Tell me more about “trash.” You use that word a lot, and talk about “throwing away” frequently, especially in Women In Public. In the poem “Sixty Five Percent Of What I Throw Away Is Compost,” you write, “writing is a form of / throwing out.” And “Trash is power / trash is open,” in “Clown, Grimacer, Floormat, Yesman, Entertainer.” And the book ends with, “I throw the book away.”

Anything I say concerning why I make decisions in poetry is a little bit of a fiction, because it’s like me trying to approximate something that is, honestly, more mysterious to me. But, in general, I’m interested in what is rejected or discarded. Most of the objects that populate my life are from the trash. Like, the chair I’m sitting in right now, which is this beautiful leather chaise lounge that I found on the street. My computer, right now, is balanced on a water stand I got at Goodwill. I really like things that are very specific and beautiful. But I don’t have very much money, so I have to be creative to have a lot of stuff.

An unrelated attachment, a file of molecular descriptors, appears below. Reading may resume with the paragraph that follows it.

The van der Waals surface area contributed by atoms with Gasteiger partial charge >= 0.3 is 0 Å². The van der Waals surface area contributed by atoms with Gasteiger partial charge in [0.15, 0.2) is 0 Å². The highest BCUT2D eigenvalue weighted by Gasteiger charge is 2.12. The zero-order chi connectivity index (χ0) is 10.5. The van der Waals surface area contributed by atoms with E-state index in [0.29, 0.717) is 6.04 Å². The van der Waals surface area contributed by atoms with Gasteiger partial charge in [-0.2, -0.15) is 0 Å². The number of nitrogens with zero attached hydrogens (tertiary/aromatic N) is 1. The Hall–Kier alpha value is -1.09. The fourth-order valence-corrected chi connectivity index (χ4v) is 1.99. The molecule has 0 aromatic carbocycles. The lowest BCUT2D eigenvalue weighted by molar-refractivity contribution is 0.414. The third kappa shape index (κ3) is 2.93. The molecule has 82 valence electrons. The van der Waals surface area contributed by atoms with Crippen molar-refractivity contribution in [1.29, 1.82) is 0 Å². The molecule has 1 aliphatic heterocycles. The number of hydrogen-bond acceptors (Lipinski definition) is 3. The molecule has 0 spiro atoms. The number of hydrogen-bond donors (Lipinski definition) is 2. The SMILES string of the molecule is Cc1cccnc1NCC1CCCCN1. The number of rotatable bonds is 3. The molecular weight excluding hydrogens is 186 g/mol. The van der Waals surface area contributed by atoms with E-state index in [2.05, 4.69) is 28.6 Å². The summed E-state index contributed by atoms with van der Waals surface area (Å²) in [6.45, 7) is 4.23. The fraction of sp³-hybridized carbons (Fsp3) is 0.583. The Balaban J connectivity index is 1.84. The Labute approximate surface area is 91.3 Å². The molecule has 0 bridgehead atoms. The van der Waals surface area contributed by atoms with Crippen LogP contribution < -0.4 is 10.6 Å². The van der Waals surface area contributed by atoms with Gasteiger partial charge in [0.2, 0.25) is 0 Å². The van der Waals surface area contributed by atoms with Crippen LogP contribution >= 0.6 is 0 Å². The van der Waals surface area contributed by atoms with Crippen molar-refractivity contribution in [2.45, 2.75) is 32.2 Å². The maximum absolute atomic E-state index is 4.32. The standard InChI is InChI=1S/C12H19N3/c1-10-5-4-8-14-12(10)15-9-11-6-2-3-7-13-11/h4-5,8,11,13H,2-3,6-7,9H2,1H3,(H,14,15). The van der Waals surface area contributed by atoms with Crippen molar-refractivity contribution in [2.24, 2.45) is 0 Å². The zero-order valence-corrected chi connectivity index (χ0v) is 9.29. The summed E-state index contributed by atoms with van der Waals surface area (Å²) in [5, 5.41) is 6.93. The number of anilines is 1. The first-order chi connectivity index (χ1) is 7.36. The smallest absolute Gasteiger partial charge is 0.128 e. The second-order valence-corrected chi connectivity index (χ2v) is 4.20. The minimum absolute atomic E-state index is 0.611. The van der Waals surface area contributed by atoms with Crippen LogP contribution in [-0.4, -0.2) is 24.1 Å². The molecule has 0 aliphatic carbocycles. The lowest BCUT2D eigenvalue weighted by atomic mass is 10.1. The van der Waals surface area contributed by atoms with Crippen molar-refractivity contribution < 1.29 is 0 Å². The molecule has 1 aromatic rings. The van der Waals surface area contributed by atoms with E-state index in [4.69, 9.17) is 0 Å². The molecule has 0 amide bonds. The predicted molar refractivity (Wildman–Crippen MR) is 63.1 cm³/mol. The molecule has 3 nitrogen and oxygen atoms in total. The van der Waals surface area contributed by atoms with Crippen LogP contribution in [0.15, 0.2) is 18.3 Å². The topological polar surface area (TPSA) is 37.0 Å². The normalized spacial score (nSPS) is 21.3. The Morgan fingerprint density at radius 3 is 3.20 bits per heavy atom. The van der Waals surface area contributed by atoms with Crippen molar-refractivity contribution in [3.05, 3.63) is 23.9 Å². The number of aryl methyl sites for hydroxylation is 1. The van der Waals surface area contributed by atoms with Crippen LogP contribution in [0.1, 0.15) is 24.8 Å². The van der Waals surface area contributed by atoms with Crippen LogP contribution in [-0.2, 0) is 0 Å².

I think I’m also just interested in waste and garbage. Refuse as a process, a byproduct of a behemoth system. I became very interested in it especially when I lived on a sailboat when I was in my late teens. It was a 132-foot Staysail Schooner, one of the tall ships. It was a working science research vessel. I was on it for two months and because we were at sea, on the open ocean, you kept all your trash with you. I became very, very aware of how much waste I created.